Women in the Workplace

In today’s workplace women have a unique role that has evolved over the last twenty years. In the past the “feminine” ability to nurture and to be empathetic were frowned upon or seen as weak. Today, businesses recognize the importance of the softer skills in managing teams, leading, mentoring and developing trust among clients. Today both men and women enter the workplace with a different set of rules.

Carol Gillian wrote In a Different Voice in 1982 when women were struggling to find their place in corporate America. The natural skills that Gillian described in her landmark book, the ability to be empathetic, the ability to listen, the tendency to put people before results were considered negative. In fact, Gillian wrote, “Psychologists tended to regard male behavior as the ‘norm’ and female behavior as some kind of deviation from that norm.”

What Gillian discovered was that men and women played differently as boys and girls. These games led to normative behaviors that transcended into the workplace. What she particularly found was that men were more concerned with rules and women about relationships.

Today’s workplace values teams and team work. Teams are built on trust, strong communication, listening, and rapport building. What we have learned over the last 20 years is that bringing women and their unique abilities into the workplace, combined with the male tendency toward competition and results created a longer-lasting and more profitable work environment. Once women stopped trying to be “men” and instead maximized their strengths, everyone benefited.

Let’s look at some of the things that have changed in the workplace as a result of a feminine/masculine environment:

* Teams. There are more teams and teams are the norm. If you cannot work on a team, you cannot work incorporate America.

* Mentoring and Coaching Programs. Women recognized the need to help other women become successful at work. At first they developed informal mentoring programs for themselves. Now, most companies have mentoring programs or coaching for all new employees.

* Self-Assessments. Many companies are doing more and more self- assessments to help people learn more about their strengths and weaknesses.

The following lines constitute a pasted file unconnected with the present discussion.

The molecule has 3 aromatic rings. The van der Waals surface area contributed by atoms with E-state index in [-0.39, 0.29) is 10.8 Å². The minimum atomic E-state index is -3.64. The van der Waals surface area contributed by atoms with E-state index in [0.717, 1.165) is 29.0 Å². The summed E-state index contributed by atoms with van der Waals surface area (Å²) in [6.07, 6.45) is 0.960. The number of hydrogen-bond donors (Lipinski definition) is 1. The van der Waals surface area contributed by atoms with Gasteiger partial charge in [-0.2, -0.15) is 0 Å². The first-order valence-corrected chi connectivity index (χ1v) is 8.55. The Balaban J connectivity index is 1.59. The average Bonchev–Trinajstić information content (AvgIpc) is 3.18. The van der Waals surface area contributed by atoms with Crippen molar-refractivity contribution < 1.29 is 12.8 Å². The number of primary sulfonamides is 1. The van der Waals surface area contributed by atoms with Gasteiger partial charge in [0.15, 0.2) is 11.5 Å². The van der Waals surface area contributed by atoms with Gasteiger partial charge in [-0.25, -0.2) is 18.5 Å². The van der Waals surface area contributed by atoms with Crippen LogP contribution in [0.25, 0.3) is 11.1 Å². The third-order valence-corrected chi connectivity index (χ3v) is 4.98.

* Win/Win Leadership. In the past the goal was Win/Lose. In fact the kind of manager who got results regardless of the people he left behind was admired. Today, we search for consensus and opportunities to build relationships through win/win. Most marketing materials target benefits–. How can I help you–before a product is ever sold.

* Social Consciousness. Many organizations and companies look beyond their products to the impact of that product on the world. Organizations like http://www.thesavvygiver.com identify these companies. Being environmentally, internationally and socially conscious has become a symbol for the most successful companies.

* And where would Bill Gates be without Melinda? Surely before he married her, he was not a philanthropist. Now he and his foundation prove that giving back to the world is equally important as taking from it. Woman-owned companies are leading the way in philanthropy.

Women have set the pace for a workplace that no longer eats people up, but welcomes them as individuals with a heart, a soul as well as two productive hands. The rules have definitely changed.
About the Author

Joan Curtis, EdD is founder of Total Communications Coaching where she specializes in helping smart, capable women move ahead in their careers by becoming skilled communicators.

The Total Communication mission is to support, guide and encourage you with the confidence to conquer the challenges you face in the changing workplace. With a little help you can say it—just right. Learn more at http://www.TotalCommunicationsCoach.com

Article Source: http://goarticles.com/article/Women-in-the-Workplace/644465/

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